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You are here:   OldClasses > 2012 > Holothuria atra |Emily Purton




Holothuria atra Jaeger




 Emily Purton (2012)







Fact Sheet



Physical Description


Life History & Behaviour

Anatomy & Physiology

Evolution & Systematics

Biogeographic Distribution

Conservation & Threats

References & Links

Physical Description

H. atra is a black sea cucumber with an elongate body that is characterised by two lines of spots that run along the oral-aboral axis (mouth towards anus).  The location of these spots on the dorsal side (the top) of the animal match the location of the two dorsal ambulacra (grooves running from the mouth to the anus) (Ruppert et al. 2004).  The size, spacing, and location of spots vary between individuals (Fig. 2).  Occasionally H.atra are found with a sand layer that appears to be peeling off, revealing their black epidermis (Fig. 3).

H. atra exists in two size classes that relate to the area of the reef they inhabit (see page: Ecology). The small morph is usually between 15 and 22 cm long, and the large morph grows up to 60cm long (Chao et al. 1993). Physical characteristic of the primary (oral-aboral) and secondary body axes (dorsal-ventral) of H. atra are addressed below (Fig. 4).

Figure 2: Variation in size, spacing and location of dorsal 'spots' of H. atra individuals, Heron Island reef flat, Great Barrier Reef


Figure 3: Sand layer 'peeling' off a H. atra individual.  Blue square denotes location of a remaining dorsal spot

Physical characteristic of the primary (oral-aboral) and secondary body axes (dorsal-ventral) of H.atra are addressed below (Fig. 4).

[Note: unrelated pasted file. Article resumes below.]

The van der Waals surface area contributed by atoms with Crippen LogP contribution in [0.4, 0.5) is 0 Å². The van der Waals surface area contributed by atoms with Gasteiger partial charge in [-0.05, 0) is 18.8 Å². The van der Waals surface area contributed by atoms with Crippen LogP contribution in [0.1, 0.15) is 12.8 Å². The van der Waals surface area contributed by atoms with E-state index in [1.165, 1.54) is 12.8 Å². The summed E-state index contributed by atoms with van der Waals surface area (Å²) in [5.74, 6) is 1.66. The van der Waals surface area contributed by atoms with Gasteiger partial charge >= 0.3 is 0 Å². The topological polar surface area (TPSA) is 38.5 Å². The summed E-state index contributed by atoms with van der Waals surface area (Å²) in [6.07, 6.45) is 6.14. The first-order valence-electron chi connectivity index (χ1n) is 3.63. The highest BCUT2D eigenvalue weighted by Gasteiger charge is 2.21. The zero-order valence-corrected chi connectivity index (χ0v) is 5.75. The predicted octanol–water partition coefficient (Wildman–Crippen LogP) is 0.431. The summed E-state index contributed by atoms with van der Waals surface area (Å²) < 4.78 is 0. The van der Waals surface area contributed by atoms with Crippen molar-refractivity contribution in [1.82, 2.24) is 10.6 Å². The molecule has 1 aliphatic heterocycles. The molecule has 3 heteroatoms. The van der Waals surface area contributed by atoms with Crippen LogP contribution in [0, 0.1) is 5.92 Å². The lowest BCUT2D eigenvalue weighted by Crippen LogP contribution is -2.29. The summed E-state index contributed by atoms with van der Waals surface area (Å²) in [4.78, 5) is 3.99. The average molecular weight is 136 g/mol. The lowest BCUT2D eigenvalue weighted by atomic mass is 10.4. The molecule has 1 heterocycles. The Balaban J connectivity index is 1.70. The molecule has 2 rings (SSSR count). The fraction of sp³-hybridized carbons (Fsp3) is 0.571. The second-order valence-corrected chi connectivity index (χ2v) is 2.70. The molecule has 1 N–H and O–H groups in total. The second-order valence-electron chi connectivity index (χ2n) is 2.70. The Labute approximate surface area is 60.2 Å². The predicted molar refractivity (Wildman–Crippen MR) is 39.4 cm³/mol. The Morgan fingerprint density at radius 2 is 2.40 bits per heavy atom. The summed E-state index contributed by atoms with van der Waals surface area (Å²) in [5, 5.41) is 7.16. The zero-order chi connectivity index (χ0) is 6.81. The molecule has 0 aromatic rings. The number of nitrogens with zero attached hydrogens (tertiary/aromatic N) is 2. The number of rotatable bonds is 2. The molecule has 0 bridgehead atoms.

The oral tube feet are modified to form the buccal podia which extend from a calcareous ring around the mouth and allow the animal to process sediment (Fig. 4i).  H. atra typically has from 15-20 individual feeding tentacles (Ruppert et al. 2004).  


The anus is located at the opposite end of the animal to the mouth (Fig. 4ii).  Like the spots on the dorsal side, there is no sand present.  There is a high concentration of papillae surrounding the anus.  



Small triangular projections called papillae are present on the top and sides of the H. atra (Fig. 4iii).  These retract into the epidermis upon contact.    


Tube-feet, used for locomotion, are present on the underside of the animal (Fig. 4iv).  Unlike other species of sea cucumbers (for example the Sea Apple Pseudocolochirus violaceus), the tube-feet in H. atra are not arranged along the ventral ambulacra in three conspicuous, parallel lines.  The individual tube-feet of H. atra, and those belonging to other species of sea cucumbers in the same order as H. atra (Aspidochirotida), cover the entire underside of the animal (Ruppert et al. 2004).

Figure 4: Physical characteristics of the primary and secondary body axes of H. atra: i Feeding tentacles (oral); ii anus (aboral); iii papillae (dorsal); iv tube feet (ventral).   



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